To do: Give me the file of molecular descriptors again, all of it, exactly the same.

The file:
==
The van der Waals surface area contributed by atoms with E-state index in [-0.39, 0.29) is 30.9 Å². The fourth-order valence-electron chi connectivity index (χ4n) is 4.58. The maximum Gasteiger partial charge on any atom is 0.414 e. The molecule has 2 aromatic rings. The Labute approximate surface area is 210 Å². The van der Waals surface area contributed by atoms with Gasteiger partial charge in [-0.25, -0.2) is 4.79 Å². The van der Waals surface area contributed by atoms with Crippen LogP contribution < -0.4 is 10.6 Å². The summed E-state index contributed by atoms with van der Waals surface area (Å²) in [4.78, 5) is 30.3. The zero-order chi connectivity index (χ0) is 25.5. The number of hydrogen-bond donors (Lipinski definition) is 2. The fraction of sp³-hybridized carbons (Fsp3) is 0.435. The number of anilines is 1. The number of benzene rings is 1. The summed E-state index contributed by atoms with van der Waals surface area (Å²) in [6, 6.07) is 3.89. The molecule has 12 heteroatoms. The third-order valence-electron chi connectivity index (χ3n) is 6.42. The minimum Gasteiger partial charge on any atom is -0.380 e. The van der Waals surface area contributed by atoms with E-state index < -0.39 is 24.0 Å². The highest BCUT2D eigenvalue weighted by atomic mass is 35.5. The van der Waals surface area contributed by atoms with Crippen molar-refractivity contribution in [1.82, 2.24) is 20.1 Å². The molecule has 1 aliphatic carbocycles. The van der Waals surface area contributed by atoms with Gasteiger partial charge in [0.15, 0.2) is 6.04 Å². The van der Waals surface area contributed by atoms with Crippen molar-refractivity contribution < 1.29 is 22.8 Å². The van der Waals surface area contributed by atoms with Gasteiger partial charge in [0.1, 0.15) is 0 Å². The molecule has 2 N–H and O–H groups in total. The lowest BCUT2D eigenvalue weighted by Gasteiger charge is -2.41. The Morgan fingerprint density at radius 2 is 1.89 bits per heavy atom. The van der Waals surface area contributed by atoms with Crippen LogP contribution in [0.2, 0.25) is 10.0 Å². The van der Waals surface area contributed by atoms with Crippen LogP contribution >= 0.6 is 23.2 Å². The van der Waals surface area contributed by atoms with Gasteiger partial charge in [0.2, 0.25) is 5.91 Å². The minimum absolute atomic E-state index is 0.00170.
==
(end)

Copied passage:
The van der Waals surface area contributed by atoms with E-state index in [-0.39, 0.29) is 30.9 Å². The fourth-order valence-electron chi connectivity index (χ4n) is 4.58. The maximum Gasteiger partial charge on any atom is 0.414 e. The molecule has 2 aromatic rings. The Labute approximate surface area is 210 Å². The van der Waals surface area contributed by atoms with Gasteiger partial charge in [-0.25, -0.2) is 4.79 Å². The van der Waals surface area contributed by atoms with Crippen LogP contribution < -0.4 is 10.6 Å². The summed E-state index contributed by atoms with van der Waals surface area (Å²) in [4.78, 5) is 30.3. The zero-order chi connectivity index (χ0) is 25.5. The number of hydrogen-bond donors (Lipinski definition) is 2. The fraction of sp³-hybridized carbons (Fsp3) is 0.435. The number of anilines is 1. The number of benzene rings is 1. The summed E-state index contributed by atoms with van der Waals surface area (Å²) in [6, 6.07) is 3.89. The molecule has 12 heteroatoms. The third-order valence-electron chi connectivity index (χ3n) is 6.42. The minimum Gasteiger partial charge on any atom is -0.380 e. The van der Waals surface area contributed by atoms with E-state index < -0.39 is 24.0 Å². The highest BCUT2D eigenvalue weighted by atomic mass is 35.5. The van der Waals surface area contributed by atoms with Crippen molar-refractivity contribution in [1.82, 2.24) is 20.1 Å². The molecule has 1 aliphatic carbocycles. The van der Waals surface area contributed by atoms with Gasteiger partial charge in [0.15, 0.2) is 6.04 Å². The van der Waals surface area contributed by atoms with Crippen molar-refractivity contribution < 1.29 is 22.8 Å². The van der Waals surface area contributed by atoms with Gasteiger partial charge in [0.1, 0.15) is 0 Å². The molecule has 2 N–H and O–H groups in total. The lowest BCUT2D eigenvalue weighted by Gasteiger charge is -2.41. The Morgan fingerprint density at radius 2 is 1.89 bits per heavy atom. The van der Waals surface area contributed by atoms with Crippen LogP contribution in [0.2, 0.25) is 10.0 Å². The van der Waals surface area contributed by atoms with Crippen LogP contribution >= 0.6 is 23.2 Å². The van der Waals surface area contributed by atoms with Gasteiger partial charge in [0.2, 0.25) is 5.91 Å². The minimum absolute atomic E-state index is 0.00170.